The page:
I have always believed that there are only so many hours in the day you are able to work productively on any given task. And by productively I mean that your work is actually usable and doesnt has to be re-done the next morning. Personally, when I start work at 830am and have an average busy day which just allows for an hour lunch max, I find my brain slowing down around 530pm and making mistakes. I have therefore set up a rule long time ago that everything I do after 5pm is a draft, to be reviewed the next morning before I send out. Still, I often feel guilty leaving work around 530/6pm when others are still at their desk beavering away.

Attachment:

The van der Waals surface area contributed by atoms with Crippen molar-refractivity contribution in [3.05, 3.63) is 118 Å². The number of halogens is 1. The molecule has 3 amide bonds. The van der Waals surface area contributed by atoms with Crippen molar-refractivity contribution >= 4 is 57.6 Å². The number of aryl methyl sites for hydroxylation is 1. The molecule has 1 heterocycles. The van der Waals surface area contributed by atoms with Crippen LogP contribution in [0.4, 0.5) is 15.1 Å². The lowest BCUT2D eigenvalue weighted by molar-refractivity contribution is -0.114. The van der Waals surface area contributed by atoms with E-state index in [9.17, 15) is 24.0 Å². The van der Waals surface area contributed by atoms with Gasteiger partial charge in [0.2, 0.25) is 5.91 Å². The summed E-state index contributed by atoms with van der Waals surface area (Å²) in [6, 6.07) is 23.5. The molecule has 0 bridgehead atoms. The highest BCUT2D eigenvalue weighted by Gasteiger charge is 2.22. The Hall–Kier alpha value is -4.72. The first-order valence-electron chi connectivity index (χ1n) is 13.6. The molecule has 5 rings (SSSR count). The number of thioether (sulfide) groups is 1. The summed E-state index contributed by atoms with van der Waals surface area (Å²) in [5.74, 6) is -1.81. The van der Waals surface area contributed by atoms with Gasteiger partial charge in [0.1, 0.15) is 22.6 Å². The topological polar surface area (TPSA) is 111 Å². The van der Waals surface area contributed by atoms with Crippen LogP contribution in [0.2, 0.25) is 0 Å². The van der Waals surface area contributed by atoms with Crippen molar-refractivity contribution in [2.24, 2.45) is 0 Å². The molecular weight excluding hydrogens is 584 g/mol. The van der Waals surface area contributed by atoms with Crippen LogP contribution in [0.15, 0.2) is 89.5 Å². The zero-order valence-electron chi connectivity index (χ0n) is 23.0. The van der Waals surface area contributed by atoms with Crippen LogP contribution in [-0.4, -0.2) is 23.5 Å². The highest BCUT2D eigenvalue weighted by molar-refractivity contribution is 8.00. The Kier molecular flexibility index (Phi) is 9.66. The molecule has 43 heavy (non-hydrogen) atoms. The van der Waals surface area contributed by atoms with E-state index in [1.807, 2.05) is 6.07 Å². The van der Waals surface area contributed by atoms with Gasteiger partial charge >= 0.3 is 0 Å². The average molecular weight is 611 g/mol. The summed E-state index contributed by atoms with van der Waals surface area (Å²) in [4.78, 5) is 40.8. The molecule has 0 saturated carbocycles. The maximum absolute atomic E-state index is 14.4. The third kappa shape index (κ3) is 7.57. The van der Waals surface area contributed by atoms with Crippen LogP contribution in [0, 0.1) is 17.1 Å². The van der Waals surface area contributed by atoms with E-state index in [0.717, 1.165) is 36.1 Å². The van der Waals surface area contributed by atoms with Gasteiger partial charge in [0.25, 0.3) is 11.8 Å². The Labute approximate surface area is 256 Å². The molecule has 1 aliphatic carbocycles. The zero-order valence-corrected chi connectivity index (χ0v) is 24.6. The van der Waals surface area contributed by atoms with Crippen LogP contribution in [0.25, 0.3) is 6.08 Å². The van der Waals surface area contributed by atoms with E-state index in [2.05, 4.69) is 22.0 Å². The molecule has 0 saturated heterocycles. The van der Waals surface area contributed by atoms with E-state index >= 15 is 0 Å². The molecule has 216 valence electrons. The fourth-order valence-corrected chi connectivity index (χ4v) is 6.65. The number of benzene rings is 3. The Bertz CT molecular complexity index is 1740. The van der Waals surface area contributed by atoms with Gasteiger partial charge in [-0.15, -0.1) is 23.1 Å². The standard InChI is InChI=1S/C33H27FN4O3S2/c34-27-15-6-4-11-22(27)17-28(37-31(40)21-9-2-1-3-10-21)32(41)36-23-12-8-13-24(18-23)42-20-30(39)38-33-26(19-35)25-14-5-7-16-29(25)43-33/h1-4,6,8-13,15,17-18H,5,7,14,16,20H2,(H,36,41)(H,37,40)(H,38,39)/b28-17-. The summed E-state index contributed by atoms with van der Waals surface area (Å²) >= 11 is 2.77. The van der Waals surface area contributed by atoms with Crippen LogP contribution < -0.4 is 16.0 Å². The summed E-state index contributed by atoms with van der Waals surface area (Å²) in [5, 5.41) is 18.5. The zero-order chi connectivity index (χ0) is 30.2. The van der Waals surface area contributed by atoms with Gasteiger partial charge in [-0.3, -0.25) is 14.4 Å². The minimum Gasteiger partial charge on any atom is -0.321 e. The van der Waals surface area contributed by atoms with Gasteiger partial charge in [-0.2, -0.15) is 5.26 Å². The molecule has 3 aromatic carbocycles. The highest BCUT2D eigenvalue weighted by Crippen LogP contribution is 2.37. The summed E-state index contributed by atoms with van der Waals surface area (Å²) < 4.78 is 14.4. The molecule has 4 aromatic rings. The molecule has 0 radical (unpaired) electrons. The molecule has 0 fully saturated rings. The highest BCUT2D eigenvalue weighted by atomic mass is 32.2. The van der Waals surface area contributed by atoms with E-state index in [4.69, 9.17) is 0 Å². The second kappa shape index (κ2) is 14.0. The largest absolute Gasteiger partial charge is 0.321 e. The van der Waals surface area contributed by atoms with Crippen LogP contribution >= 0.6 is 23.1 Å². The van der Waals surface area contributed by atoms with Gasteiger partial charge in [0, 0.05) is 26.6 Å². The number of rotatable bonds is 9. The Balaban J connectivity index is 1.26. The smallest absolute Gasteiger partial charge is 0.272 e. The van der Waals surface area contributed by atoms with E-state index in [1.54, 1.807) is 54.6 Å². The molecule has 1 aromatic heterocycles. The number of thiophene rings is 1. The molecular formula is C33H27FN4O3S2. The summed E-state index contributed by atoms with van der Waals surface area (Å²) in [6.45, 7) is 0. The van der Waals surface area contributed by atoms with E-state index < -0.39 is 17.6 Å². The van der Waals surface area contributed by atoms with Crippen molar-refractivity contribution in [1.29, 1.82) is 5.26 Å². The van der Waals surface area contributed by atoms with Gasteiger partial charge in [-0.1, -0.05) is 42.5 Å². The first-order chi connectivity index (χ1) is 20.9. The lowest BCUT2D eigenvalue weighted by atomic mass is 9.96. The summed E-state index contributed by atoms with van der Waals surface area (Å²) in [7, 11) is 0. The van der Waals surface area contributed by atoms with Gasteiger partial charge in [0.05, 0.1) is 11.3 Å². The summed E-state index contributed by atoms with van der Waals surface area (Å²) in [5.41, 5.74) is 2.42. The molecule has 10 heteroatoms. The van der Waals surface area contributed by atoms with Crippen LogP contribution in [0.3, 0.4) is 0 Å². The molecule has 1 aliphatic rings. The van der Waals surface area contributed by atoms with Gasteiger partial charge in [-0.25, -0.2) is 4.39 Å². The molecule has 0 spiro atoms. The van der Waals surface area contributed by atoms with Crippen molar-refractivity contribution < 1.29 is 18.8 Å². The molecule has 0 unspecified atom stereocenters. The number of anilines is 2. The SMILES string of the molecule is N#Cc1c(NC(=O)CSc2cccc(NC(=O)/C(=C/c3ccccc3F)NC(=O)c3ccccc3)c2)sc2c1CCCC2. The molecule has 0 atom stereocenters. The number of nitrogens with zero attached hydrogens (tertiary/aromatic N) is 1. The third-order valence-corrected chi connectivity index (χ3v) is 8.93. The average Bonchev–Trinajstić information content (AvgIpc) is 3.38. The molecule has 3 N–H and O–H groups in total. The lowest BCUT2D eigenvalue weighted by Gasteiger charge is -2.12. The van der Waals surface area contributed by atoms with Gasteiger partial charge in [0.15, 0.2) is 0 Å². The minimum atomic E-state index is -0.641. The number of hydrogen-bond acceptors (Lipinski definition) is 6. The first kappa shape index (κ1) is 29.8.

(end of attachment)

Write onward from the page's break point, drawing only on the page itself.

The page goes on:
Of course, project work, court deadlines and the end of financial year often requires longer hours and demand results outside these core hours. And funny enough, most of us cope with that kind of pressure and deliver. But what wears people down are regular long hours, till 7, 8pm at night or the regular Saturday or Sunday afternoon. Although we know that this is not what work-life-balance is supposedly all about, but we often cant help thinking that more hours also means more work done.
This is not the case, though. Apparently Ford Motor ran dozens of tests in the early 1900s to discover the optimum work hours for worker productivity. They discovered that 40h a week seems to be the optimum. Adding another 20 hours provided a minor increase in productivity, but after three to four weeks it turned negative.
Isnt that interesting and confirms what we have always secretly believed? I for once will from now on try to not feel guilty anymore when I leave before 6pm.